More startling — and is the number of PSAPs nationwide that have yet to implement wireline enhanced 911, Seitz said.

“If you can't do wireline E911, you can't do wireless,” he said. “That just happens more out west. It could be because of population [density], topography or the way the call center is set up. But the issues out west are more magnified and deeper.”

While federal legislation signed into law by President George W. Bush in December 2004 created a national coordination center to oversee PSAP upgrades nationwide, its efforts could be limited because the FCC has no authority over the call centers, Seitz said.

“There are only so many hooks into that community,” he said. “[The pressure is] going to have to come from local elected officials and the state boards.”

The FCC might have created another problem with action it took at its regularly scheduled meeting last month. In the item, the FCC approved an extension of the commission's truth-in-billing guidelines governing wireline telecom carriers to wireless carriers, which have long opposed the inclusion of fees established by individual state public utility commissions.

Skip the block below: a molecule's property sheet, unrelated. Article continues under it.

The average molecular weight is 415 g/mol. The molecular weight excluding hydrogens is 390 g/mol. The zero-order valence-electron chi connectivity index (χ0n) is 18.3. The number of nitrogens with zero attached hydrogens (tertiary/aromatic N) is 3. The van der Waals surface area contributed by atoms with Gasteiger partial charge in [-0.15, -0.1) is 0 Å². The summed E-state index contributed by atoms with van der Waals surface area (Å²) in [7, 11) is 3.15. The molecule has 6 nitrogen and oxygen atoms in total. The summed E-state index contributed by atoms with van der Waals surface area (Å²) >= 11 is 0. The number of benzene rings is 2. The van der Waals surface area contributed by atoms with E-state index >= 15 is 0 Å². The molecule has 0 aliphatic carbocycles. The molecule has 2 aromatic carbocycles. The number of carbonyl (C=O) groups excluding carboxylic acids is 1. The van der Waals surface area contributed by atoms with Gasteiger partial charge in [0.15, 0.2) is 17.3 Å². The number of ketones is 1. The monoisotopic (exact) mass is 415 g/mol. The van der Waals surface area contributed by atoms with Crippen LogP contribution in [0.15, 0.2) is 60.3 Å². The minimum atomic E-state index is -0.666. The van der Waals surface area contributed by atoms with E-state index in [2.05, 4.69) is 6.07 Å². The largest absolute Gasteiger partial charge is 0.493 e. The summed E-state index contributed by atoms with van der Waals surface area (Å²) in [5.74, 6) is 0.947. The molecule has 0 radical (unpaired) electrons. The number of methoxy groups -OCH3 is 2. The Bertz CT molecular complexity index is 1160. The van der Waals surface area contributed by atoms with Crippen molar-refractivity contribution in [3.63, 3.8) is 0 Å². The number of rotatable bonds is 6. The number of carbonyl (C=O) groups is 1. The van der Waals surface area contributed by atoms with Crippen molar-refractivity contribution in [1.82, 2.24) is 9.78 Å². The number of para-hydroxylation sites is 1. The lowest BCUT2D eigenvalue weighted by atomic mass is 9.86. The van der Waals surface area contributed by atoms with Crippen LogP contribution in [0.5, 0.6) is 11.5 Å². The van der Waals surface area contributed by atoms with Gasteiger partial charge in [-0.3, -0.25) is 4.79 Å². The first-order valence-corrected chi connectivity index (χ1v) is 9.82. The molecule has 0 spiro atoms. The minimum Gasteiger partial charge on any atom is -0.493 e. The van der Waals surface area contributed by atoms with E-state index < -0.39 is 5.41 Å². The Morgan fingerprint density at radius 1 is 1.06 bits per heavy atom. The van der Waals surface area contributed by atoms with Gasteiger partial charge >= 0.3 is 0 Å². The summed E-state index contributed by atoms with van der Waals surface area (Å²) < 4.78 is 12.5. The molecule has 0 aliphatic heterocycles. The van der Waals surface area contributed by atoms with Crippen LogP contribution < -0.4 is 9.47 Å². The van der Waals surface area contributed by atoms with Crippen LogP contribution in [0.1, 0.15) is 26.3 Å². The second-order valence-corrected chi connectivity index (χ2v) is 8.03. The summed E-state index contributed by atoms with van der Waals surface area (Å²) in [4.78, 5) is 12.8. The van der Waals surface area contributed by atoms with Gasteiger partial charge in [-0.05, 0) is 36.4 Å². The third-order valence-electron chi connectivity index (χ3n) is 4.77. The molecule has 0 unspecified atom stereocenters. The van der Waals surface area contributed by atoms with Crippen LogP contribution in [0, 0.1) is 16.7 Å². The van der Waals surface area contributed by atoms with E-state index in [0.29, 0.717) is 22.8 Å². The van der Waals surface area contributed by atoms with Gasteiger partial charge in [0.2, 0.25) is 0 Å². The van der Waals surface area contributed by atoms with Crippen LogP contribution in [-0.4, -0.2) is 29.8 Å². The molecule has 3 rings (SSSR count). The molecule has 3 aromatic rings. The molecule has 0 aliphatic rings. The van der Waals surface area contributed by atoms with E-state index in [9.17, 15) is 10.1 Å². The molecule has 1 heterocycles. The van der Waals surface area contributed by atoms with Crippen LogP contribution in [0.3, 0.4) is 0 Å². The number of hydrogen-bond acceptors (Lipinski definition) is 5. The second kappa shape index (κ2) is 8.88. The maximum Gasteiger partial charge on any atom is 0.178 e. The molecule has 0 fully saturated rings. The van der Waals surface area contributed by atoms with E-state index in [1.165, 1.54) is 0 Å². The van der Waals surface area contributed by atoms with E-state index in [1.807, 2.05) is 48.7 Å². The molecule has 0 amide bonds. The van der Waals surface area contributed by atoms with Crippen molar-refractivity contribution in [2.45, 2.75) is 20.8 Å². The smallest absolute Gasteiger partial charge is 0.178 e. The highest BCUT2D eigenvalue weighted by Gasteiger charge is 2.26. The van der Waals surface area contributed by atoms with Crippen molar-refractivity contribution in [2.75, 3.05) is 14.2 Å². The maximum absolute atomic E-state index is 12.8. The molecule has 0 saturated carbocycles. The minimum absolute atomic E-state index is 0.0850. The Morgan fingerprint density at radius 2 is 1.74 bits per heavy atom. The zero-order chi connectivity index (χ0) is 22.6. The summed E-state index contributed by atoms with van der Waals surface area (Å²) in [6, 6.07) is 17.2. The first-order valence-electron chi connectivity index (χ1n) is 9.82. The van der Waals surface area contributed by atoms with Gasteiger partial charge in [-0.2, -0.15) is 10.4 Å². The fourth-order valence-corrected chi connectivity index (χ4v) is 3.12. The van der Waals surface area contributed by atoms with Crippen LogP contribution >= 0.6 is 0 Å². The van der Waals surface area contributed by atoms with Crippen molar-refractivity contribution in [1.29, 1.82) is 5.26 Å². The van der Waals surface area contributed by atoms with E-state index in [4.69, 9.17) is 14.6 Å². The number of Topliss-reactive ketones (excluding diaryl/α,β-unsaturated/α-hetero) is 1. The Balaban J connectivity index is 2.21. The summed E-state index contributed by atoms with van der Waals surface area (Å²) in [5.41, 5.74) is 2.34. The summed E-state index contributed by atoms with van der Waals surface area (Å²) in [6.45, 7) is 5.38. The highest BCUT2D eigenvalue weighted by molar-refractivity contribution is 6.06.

The commission also issued a notice of proposed rulemaking (NPRM) to seek comment on whether other billing areas exist where the FCC might pre-empt states.

While FCC officials emphasized that the vote will not impact state E911 charges, Commissioner Michael Copps, citing the NPRM, said such efforts to raise funds for PSAP could be in jeopardy.

“The majority tentatively concluded that it should pre-empt all state laws involving billing clarity that are more extensive than our minimal federal requirements,” Copps said. “As I understand it, this could even apply to wireline as well as to wireless bills.”